Proposal IDs Top Energy Priority, Strays from It
Connecticut’s economy needs a strategic, long-term energy policy that follows a clear set of priorities. For the business community, those priorities are simple: Reduce energy costs and ensure a reliable energy system.
Fortunately, a major proposal in the legislature’s Energy and Technology Committee agrees: SB 1 identifies those as the state’s top two priorities, followed by increasing the state’s use of clean energy, creating jobs and developing the state’s energy-related economy.
Reducing costs is paramount, because Connecticut has some of the highest energy costs in the nation, and that has put a damper on businesses and the state’s struggling economy. Reliability is also critical because businesses need a stable supply of energy to be as productive and competitive as possible.
With some improvements, SB 1 could be the vehicle to finally establish these goals as the state’s long-term energy policy objectives, which would guide state policymakers in any energy policies they adopt.
As drafted, however, SB-1 loses focus in places. While identifying lower costs as its top priority, for example, the proposal outlines numerous measures that would actually increase rates and costs.
Public policy has been a significant contributing factor to the energy cost dilemma in Connecticut. While our state’s wholesale electricity costs are in line with the rest of New England, retail rates here are approximately 25% higher. Public policy decisions – such as taxes and investments – are major reasons why our consumer costs are higher.
Many of the 20+ programs, studies and proceedings proposed in SB 1 are laudable and address valid concerns; however, each comes with a cost. Together, they would immediately saddle Connecticut ratepayers with higher rates. In addition, the proposed Department of Energy & Environmental Protection – charged with outlining the state’s energy policies – would be set with an agenda even before it got started.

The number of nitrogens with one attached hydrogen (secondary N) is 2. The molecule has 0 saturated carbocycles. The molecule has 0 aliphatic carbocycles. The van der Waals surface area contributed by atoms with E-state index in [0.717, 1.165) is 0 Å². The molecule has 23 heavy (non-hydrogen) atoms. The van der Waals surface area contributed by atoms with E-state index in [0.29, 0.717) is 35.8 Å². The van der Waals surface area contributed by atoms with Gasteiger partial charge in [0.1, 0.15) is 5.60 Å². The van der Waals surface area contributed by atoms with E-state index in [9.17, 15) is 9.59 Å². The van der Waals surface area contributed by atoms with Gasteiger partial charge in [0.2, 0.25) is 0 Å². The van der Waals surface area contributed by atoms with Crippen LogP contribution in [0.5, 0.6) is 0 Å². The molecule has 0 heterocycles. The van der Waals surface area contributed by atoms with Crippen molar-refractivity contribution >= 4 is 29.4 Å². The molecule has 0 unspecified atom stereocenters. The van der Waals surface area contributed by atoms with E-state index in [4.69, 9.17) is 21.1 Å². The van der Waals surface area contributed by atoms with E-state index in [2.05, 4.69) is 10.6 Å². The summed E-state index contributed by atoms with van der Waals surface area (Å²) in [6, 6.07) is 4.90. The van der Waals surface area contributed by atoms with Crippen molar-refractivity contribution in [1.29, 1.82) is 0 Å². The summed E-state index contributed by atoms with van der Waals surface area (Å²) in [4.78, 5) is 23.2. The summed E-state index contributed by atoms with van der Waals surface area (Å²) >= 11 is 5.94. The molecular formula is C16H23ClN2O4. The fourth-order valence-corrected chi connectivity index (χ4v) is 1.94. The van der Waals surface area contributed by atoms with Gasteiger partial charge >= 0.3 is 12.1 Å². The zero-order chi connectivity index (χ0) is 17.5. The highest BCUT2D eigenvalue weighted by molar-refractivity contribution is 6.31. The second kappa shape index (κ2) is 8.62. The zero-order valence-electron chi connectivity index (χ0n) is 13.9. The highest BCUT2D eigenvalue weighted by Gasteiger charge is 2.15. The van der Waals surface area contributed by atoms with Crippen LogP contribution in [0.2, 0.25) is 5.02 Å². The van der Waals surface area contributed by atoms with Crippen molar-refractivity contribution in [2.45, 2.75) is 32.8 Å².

Another cost concern is the proposal’s wide-open commitment to certain renewable energy sources. SB 1 calls for the state to develop and use renewable energy resources, such as solar and wind energy, to the “maximum practicable extent.”
However, renewable energy resources are much more expensive than traditional energy sources. The Department of Public Utility Control estimates the annual costs to achieve the state’s ambitious renewable energy goals by 2020 (when 27% of Connecticut’s power will have to come from renewable energy sources) at between $150 million and $380 million.
The Connecticut Energy Advisory Board is now conducting a thorough review and study of the state’s renewable portfolio standard, including which sources should qualify as renewable and whether or not Connecticut’s goals should be altered.
Several of the proposals contained in the 190-page SB 1 are positive—such as promoting the diversity of the state’s fuel supply. However, many others would, in some way, expand energy regulations or the scope of state government in the energy realm and increase costs to ratepayers and taxpayers.
It’s a very positive step for lawmakers to acknowledge that costs and reliability are the top energy priorities for Connecticut. Now, they have to consistently back up those priorities as they set policy.
For more information, contact CBIA’s Kevin Hennessy at 860.244.1979 or email@example.com.
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